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What Type Of Returns Would GEO Group's(NYSE:GEO) Shareholders Have Earned If They Purchased Their SharesThree Years Ago?

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Simply Wall St
·4 min read
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If you are building a properly diversified stock portfolio, the chances are some of your picks will perform badly. Long term The GEO Group, Inc. (NYSE:GEO) shareholders know that all too well, since the share price is down considerably over three years. Unfortunately, they have held through a 68% decline in the share price in that time. And more recent buyers are having a tough time too, with a drop of 44% in the last year. Unfortunately the share price momentum is still quite negative, with prices down 25% in thirty days. This could be related to the recent financial results - you can catch up on the most recent data by reading our company report.

Check out our latest analysis for GEO Group

In his essay The Superinvestors of Graham-and-Doddsville Warren Buffett described how share prices do not always rationally reflect the value of a business. One flawed but reasonable way to assess how sentiment around a company has changed is to compare the earnings per share (EPS) with the share price.

During the three years that the share price fell, GEO Group's earnings per share (EPS) dropped by 5.0% each year. The share price decline of 32% is actually steeper than the EPS slippage. So it's likely that the EPS decline has disappointed the market, leaving investors hesitant to buy. The less favorable sentiment is reflected in its current P/E ratio of 7.26.

You can see below how EPS has changed over time (discover the exact values by clicking on the image).

earnings-per-share-growth
earnings-per-share-growth

We consider it positive that insiders have made significant purchases in the last year. Having said that, most people consider earnings and revenue growth trends to be a more meaningful guide to the business. Before buying or selling a stock, we always recommend a close examination of historic growth trends, available here..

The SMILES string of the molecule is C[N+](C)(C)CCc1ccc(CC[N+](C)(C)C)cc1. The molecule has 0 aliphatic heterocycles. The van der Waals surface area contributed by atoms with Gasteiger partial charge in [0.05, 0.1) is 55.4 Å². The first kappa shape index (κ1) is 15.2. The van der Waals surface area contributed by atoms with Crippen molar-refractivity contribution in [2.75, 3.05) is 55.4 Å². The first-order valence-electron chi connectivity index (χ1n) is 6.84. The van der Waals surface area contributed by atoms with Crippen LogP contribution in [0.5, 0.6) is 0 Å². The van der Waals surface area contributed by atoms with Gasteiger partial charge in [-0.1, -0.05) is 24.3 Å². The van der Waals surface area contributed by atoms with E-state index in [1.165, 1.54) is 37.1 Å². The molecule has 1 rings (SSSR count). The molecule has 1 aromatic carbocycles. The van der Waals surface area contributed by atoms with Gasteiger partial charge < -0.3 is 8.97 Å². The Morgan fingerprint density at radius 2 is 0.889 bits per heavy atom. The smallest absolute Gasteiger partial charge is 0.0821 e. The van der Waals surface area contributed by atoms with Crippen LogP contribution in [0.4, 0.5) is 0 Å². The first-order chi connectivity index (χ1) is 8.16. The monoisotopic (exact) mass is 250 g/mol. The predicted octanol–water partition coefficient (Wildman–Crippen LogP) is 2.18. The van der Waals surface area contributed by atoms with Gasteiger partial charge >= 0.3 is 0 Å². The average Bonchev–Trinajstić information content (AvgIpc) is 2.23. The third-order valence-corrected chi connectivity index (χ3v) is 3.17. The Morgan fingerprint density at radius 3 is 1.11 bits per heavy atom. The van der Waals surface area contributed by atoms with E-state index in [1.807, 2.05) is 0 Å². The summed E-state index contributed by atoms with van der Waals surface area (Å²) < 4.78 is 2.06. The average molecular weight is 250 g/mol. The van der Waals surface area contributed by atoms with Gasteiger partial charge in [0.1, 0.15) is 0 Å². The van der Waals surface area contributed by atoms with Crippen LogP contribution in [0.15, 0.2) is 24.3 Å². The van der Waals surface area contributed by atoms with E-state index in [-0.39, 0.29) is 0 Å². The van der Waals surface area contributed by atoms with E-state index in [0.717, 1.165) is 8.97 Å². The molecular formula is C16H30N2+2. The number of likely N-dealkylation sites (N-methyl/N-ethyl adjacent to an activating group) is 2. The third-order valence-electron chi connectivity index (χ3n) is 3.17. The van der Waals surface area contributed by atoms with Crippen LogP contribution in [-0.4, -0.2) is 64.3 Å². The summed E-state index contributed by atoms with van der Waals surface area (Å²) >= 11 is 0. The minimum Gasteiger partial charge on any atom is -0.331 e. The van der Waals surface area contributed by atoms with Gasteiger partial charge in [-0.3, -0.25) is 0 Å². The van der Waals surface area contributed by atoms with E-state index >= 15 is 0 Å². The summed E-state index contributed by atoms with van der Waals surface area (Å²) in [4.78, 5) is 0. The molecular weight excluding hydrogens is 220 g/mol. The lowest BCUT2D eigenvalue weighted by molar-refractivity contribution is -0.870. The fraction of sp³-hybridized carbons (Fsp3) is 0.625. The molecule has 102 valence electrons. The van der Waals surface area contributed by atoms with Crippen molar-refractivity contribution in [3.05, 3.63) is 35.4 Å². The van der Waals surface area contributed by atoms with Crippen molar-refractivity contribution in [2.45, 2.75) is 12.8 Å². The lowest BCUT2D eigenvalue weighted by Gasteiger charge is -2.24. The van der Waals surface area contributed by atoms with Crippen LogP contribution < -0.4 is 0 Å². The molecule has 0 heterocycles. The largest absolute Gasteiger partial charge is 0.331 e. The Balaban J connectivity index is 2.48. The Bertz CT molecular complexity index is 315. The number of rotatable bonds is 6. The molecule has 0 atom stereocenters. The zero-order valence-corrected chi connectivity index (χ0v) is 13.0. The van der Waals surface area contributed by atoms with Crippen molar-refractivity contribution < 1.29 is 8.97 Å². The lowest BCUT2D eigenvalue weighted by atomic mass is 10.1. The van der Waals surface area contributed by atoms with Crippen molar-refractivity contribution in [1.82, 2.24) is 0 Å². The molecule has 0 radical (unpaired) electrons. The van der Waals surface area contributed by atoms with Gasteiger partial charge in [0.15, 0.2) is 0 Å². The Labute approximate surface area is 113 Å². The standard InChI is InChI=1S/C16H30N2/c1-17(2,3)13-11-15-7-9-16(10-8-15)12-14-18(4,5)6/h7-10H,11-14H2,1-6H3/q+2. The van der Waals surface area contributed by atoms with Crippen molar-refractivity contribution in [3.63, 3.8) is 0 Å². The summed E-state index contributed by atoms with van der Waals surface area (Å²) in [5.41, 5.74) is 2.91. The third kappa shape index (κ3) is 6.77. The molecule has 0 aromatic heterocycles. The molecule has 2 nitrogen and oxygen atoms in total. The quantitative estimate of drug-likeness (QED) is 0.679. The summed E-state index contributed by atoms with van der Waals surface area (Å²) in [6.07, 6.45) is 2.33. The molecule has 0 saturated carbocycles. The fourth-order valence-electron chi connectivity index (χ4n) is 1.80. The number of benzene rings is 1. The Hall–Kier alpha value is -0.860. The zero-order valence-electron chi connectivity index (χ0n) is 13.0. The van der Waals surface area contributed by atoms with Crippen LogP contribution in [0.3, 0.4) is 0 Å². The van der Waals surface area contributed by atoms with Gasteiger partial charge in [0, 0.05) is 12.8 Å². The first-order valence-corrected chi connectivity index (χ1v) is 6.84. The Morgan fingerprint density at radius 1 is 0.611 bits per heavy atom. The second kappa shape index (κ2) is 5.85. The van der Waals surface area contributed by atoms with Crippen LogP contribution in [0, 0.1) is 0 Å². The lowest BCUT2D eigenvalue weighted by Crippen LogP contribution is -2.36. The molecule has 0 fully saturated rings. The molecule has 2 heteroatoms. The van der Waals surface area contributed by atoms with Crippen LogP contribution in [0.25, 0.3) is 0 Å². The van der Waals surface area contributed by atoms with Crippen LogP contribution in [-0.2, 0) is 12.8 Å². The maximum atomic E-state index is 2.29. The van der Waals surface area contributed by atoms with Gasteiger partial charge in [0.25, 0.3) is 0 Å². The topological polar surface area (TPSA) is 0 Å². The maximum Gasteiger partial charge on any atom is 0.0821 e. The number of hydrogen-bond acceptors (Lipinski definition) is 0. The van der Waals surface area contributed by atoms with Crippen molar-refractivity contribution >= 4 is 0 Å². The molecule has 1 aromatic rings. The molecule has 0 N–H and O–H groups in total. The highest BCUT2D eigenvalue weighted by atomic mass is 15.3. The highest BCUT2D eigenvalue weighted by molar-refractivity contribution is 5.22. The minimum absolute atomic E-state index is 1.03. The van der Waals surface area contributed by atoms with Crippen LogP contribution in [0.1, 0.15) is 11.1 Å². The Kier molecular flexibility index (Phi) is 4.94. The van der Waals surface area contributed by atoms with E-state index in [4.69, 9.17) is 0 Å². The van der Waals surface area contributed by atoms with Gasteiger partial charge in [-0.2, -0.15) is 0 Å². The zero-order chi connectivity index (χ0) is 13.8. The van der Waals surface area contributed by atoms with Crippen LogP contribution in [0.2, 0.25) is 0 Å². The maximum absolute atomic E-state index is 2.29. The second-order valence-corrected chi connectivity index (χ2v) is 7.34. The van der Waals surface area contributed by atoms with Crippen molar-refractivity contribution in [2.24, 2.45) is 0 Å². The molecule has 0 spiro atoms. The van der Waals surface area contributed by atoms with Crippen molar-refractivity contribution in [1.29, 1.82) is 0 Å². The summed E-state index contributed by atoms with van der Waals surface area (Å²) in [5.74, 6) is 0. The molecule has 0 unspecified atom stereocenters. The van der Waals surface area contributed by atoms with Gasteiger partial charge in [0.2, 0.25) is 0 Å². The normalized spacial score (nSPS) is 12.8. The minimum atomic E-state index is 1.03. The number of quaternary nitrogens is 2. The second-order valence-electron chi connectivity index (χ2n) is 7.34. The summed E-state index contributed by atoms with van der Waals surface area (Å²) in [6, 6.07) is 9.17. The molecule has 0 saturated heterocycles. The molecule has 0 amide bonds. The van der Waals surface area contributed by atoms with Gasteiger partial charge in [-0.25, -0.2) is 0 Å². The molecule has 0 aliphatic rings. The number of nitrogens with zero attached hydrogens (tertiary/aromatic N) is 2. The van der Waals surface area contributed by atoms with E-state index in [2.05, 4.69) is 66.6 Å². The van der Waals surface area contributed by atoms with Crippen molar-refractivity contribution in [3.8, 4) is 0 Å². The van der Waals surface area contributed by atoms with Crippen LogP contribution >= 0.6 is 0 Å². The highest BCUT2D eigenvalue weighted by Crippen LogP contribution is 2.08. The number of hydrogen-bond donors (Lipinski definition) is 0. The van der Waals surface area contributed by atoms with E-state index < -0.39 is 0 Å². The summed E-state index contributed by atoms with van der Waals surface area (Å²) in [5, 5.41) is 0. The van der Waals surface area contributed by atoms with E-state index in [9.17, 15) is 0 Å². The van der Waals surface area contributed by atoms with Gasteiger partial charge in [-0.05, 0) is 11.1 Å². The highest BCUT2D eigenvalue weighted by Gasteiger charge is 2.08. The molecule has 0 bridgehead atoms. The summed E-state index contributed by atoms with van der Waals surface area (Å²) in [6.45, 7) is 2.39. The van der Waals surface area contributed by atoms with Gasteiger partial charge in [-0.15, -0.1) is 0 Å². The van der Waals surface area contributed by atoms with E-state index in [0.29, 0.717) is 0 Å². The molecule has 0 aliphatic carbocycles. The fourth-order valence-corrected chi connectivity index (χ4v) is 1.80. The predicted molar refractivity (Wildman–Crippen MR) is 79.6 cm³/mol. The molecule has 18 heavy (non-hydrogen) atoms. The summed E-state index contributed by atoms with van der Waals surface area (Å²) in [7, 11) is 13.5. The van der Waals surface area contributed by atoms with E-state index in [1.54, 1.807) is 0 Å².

What About Dividends?

As well as measuring the share price return, investors should also consider the total shareholder return (TSR). Whereas the share price return only reflects the change in the share price, the TSR includes the value of dividends (assuming they were reinvested) and the benefit of any discounted capital raising or spin-off. Arguably, the TSR gives a more comprehensive picture of the return generated by a stock. In the case of GEO Group, it has a TSR of -56% for the last 3 years. That exceeds its share price return that we previously mentioned. This is largely a result of its dividend payments!

A Different Perspective

While the broader market gained around 20% in the last year, GEO Group shareholders lost 36% (even including dividends). Even the share prices of good stocks drop sometimes, but we want to see improvements in the fundamental metrics of a business, before getting too interested. Unfortunately, last year's performance may indicate unresolved challenges, given that it was worse than the annualised loss of 5% over the last half decade. Generally speaking long term share price weakness can be a bad sign, though contrarian investors might want to research the stock in hope of a turnaround. While it is well worth considering the different impacts that market conditions can have on the share price, there are other factors that are even more important. For instance, we've identified 4 warning signs for GEO Group (1 shouldn't be ignored) that you should be aware of.

There are plenty of other companies that have insiders buying up shares. You probably do not want to miss this free list of growing companies that insiders are buying.

Please note, the market returns quoted in this article reflect the market weighted average returns of stocks that currently trade on US exchanges.

This article by Simply Wall St is general in nature. It does not constitute a recommendation to buy or sell any stock, and does not take account of your objectives, or your financial situation. We aim to bring you long-term focused analysis driven by fundamental data. Note that our analysis may not factor in the latest price-sensitive company announcements or qualitative material. Simply Wall St has no position in any stocks mentioned.

Have feedback on this article? Concerned about the content? Get in touch with us directly. Alternatively, email editorial-team@simplywallst.com.